Monday, December 17, 2007

Likability Not A Sure Guide As To Best President

It was clear in reading the article on former Gov. Mike Huckabee by Zev Chafets in yesterday's New York Times magazine that Huckabee for the most part is a likable candidate for President. So were two other small state governors who ended up president, Jimmy Carter in 1976 and Bill Clinton in 1992.

It does not follow, however, that likability is a sure guide as to whom will be the best president, and sometimes likability establishes itself only in time. Abraham Lincoln was considered an ugly "baboon" by many when he was elected president in 1860 with only 39% of the vote, the least proportion in American history. Yet Lincoln eventually came as close to being a secular God as anyone who has ever occupied the White House.

Carter turned out a more likable ex-president than president. He could not set priorities and he did not prove up to either handling inflation or the Iranian hostage takers. Many people liked Clinton, but I wonder, in the long run, whether Clinton will be considered even a near-great President. He let things like the health care issue slip through his fingers, and he underestimated the threat of terrorism. It took a long time before he seemed comfortable in foreign affairs.

Although, in his exhaustive examination of Huckabee, Chafets found he is personable, commendably conducting his so-far highly successful campaign on a shoestring, unlike other Republicans coming across as distinctly cool on the record of President Bush and being considered by many to have been a fairly good governor of Arkansas, Chafets reports he also may have a mean streak and, as governor, seems to have accepted about $150,000 in gifts. Yes, this is quite like some other Southern governors I knew as the L.A. Times Southern correspondent in the 1970s, and it means that while, likable, he is not entirely likable, and may not wear well in national politics.

Actually, one of the most striking things in Huckabee's record, besides his career as a Baptist preacher, is his blustering reaction when his scandal-ridden predecessor as governor, Jim Guy Tucker, first said he would resign after being indicted and hand over the office to Huckabee, but then reneged on his promise. Chafets reports, "When it became clear that garment-rending wouldn't get Tucker to go away quietly, Huckabee took direct action. He addressed the people in a statewide telecast, informing them that he was now in control; he threatened impeachment proceedings against Tucker; state troopers were mobilized to protect the capital. All this activity had the desired effect. Tucker re-resigned. In fact the whole affair was wrapped up by the 6 o'clock news."

Terrific, even likable. But Huckabee actually behaved here as if he were Pakistan's dictator, Pervez Musharaff. I wonder how such high handedness would go over in Washington if Huckabee were vice president, and he undertook to oust the President by what amounted to a coup d'etat.

Two bad signs about Huckabee include his almost total lack of knowledge on foreign affairs, and his recent criticism of the Mormon religion. I felt the latter was out of place, and unfair to Huckabee's apparent main Iowa opponent, former Gov. Mitt Romney. (although Romney flip flops so often on key issues, he is not entirely likable).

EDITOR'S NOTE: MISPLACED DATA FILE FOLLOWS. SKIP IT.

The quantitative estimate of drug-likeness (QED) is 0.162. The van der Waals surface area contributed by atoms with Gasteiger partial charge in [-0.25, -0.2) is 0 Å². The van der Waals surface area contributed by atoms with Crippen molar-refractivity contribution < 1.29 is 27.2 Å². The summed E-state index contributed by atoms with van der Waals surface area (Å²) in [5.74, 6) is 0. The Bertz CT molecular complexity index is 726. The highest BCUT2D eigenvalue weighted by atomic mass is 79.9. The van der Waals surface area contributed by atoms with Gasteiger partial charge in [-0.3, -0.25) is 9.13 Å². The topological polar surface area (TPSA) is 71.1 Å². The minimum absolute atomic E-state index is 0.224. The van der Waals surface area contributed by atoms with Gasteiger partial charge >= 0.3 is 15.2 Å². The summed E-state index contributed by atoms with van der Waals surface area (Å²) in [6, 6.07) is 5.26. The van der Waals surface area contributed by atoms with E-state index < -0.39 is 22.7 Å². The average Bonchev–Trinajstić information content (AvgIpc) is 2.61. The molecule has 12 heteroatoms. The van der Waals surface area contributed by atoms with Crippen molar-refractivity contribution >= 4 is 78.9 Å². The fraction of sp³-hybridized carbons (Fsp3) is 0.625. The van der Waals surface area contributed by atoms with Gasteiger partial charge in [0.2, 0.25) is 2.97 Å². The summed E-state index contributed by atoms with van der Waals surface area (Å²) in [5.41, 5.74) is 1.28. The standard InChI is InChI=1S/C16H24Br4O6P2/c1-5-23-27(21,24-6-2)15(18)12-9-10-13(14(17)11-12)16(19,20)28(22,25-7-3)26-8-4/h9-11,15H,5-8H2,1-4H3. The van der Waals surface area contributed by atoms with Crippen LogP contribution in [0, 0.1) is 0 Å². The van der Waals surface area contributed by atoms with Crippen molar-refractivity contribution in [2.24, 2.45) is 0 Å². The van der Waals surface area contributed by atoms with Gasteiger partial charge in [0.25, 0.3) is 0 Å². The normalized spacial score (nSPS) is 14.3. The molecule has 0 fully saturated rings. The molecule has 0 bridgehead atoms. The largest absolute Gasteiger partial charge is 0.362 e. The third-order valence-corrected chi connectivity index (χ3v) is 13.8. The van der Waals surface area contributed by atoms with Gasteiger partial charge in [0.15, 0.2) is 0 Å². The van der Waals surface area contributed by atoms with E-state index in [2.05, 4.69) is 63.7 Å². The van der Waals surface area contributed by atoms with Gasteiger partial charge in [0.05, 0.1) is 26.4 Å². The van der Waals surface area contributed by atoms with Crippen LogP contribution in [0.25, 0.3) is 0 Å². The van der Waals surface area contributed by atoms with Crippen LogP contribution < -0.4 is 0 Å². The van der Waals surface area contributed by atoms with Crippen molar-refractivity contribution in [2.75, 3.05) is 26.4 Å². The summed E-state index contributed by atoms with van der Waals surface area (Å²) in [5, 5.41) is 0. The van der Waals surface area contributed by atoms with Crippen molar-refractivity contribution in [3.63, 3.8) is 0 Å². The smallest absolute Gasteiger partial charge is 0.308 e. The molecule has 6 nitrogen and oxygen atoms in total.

Actually, unlikability is perhaps a better guide to whom should not be president than likability is as to who should be.

Richard Nixon and the men around him, such as Bob Haldeman, John Ehrlichman, John Mitchell and Ron Zeigler, were not likable. In fact, I remember someone remarking, at the time of the Senate Watergate hearings that they were so ugly and evil looking that no one could possibly have any confidence in them. Haldeman, Ehrlichman and Mitchell all ended up in jail, and Mr. Nixon might well have ended up there too had President Gerald R. Ford not pardoned him.

Going beyond the Nixon Administration, here and abroad, Hitler, Stalin, Mussolini, Torquemada and Dennis FitzSimons have not been likable, and you know how they did in their positions. (FitzSimons is not as reprehensible as the others here mentioned. He is not a bad man, just woefully incompetent).

One of the best stories in Sunday's Los Angeles Times was consumer columnist David Lazarus' article on Donald Trump. Now, there is someone who is not likable, enticing the poor and vulnerable in to hear sales pitches of dubious character. Lazarus is likable for going after him, but I would hesitate to say Lazarus is qualified to be president.

Also, Sen. Hillary Clinton is not entirely likable. but she may end up to be competent. That has not yet been established.

Choosing a president is not exactly a popularity contest. We need someone who may not be the most admirable personality around, but can do the job in an acceptable, competent, moral and shrewd manner.

Yesterday's New York Times also contained a fascinating graphic showing how often various issues had been mentioned in the presidential debates held thus far. Global warming was scarcely mentioned by any of the candidates, I imagine in part because the moderators didn't ask about it. That doesn't mean, however, that the next president may not be judged significantly by what he does on the global warming issue. The incompetence of the moderators, however, is a subject for another blog.


It is pleasing that the not always-likable King Abdullah of Saudi Arabia has today pardoned the 19-year-old girl, who was subject to a gang rape and then sentenced to 200 lashes and six months in jail because she was in a car with a male friend who was a former fiance when the gang showed up. That was certainly the right thing to do. and it may even improve Saudi Arabia's general likability.



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